Artistic representations of the killing fields of Khojaly exhibited in Parliament

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The inaugural Khojaly Peace Prize – aimed at UK-based art students inspired by the Khojaly Massacre – has been awarded during a ceremony organised by The European Azerbaijan Society (TEAS) under the auspices of the 'Justice for Khojaly' campaign. It was held in the Strangers' Dining Room of the UK Parliament.

The winning entrants took their point of departure from the horrific story of the Khojaly Massacre

Today’s exhibition is taking place very close to the commemoration of the Khojaly Massacre that took place back in 1992. This was ignored by the world and sadly none of the perpetrators have been brought to justice.

On 24 February, the horrific slaughter of the Khojaly Massacre was remembered in the UK Parliament through the medium of art with the presentation of the inaugural Khojaly Peace Prize. The evening showcased a range of artworks submitted by UK-based students and young artists, inspired by the challenge of harnessing the power of the image to promote peaceful resolution of the ongoing Armenian–Azerbaijani conflict over Nagorno-Karabakh and other wars, together with stimulating international empathy with the plight of refugees and internally displaced persons (IDPs). The competition and exhibition, organised within the Justice for Khojaly campaign, commemorated the victims of the Khojaly Massacre on 26 February 1992.

This was the worst single atrocity of the Armenia–Azerbaijan conflict over Nagorno-Karabakh and claimed the lives of 613 civilian victims in 1992. The death toll included 106 women, 63 children and 70 elderly people.

Taking place in the Strangers’ Dining Room in the UK Parliament, the event was attended by around 150 people, including Lady Fiona Hodgson; Sir David Amess MP; Bob Blackman MP, Chair, Azerbaijan All-Party Parliamentary Group (APPG); Mark Menzies MP, Vice-Chair of the APPG; members of the Azerbaijani and Turkish diaspora; friends of Azerbaijan and art aficionados. The judging panel included Sabina Rakcheyeva, violinist and Arts and Cultural Advisor, The European Azerbaijan Society (TEAS), who was the first Azerbaijani graduate from the Juilliard School in New York and Bob Blackman MP.

Bob Blackman MP said: “Today’s exhibition is taking place very close to the commemoration of the Khojaly Massacre that took place back in 1992. This was ignored by the world and sadly none of the perpetrators have been brought to justice. As we approach the anniversary, I am tabling an Early Day Motion (EDM) in Parliament recognising the anniversary. It requests the implementation of the four UN Security Council Resolutions against Armenia and that justice is sought.”

Also sitting on the judging panel was Lionel Zetter, Director, TEAS, who commented: “Bob Blackman has now visited Azerbaijan three times and has met many of the survivors of the Khojaly Massacre. We were hugely impressed by the volume and quality of the entries for the art peace prize. Khojaly remains an event that is little-known worldwide. It took place during the dissolution of the Soviet Union, when there were many conflicts and border disputes, and Nagorno-Karabakh did not command the attention of the world’s media. This competition was thrown open to anyone who was living or studying in the UK and was inspired by the tragic events of that night. Its purpose was to sympathise with those who survived but suffered terribly, and also with those who lost loved ones. Also, of course, to try and ensure that such horrific events are not repeated.”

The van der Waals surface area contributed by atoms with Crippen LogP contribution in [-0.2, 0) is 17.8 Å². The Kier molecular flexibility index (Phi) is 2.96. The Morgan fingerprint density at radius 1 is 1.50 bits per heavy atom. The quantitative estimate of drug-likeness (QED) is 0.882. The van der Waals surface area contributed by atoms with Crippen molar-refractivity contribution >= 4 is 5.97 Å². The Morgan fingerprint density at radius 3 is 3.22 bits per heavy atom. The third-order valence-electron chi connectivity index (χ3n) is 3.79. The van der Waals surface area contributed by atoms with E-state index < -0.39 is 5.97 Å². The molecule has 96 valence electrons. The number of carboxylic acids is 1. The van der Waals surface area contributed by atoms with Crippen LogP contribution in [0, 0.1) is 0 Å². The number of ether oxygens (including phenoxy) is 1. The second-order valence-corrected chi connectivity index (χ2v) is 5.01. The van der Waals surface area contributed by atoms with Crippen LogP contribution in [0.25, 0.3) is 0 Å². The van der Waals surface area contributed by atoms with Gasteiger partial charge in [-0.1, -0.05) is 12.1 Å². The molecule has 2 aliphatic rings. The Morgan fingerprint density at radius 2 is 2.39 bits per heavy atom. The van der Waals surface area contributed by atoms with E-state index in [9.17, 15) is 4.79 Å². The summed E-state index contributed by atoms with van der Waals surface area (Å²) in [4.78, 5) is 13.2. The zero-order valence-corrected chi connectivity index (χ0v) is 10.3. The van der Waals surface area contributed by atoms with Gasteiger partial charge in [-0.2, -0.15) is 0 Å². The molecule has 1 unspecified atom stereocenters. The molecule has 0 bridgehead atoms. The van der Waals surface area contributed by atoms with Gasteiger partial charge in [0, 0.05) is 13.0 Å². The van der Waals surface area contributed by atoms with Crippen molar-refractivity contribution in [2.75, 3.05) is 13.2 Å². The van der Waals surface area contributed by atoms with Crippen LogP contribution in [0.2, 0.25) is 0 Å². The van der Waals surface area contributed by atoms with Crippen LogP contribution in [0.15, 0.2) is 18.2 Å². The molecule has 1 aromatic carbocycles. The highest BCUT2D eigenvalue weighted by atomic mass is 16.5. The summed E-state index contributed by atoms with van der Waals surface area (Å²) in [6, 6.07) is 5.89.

Mark Menzies MP remarked: “As someone who is a friend of Azerbaijan and a visitor to the country, I understand some of the problems and issues that it has to face, including the Khojaly Massacre. Today’s event focuses on some of these issues via the medium of art. I am delighted that so many art students from across the UK have participated.”

The third prize was awarded to South Korean art student Seungjo Jeong for his artwork Interface, where a drain cover represents the geopolitical, economic and diplomatic barriers inhibiting the movement of IDPs and refugees, and yellow leaf represents fragile human nature and the lives of those on the ‘contact line’.

Second place was awarded to Eileen Anderson for her piece Birds of Paradise. She was inspired by artworks created by IDPs and refugees around the world, laying them together and printing them on acetate. One of these was an artwork by a child who had drawn many brightly coloured birds, from which she appropriated her own title.

First place was given to Gordon Berger, which features a traditional Paisley-Buta design, Azerbaijani flats, flags and dances. It is a reminder of the importance and growing together, and seeks to remind viewers of the importance of recognising our commonality and shared humanity.

Despite the passing of four UN Security Council resolutions against the invasion, Armenia continues to occupy Nagorno-Karabakh and seven surrounding districts to this day. Currently nearly 20 per cent of Azerbaijani territory remains occupied, and approximately one million refugees and IDPs are spread across Azerbaijan. The evening was dedicated to the memory of the Khojaly victims and those Azerbaijanis who have only one wish – to return home.

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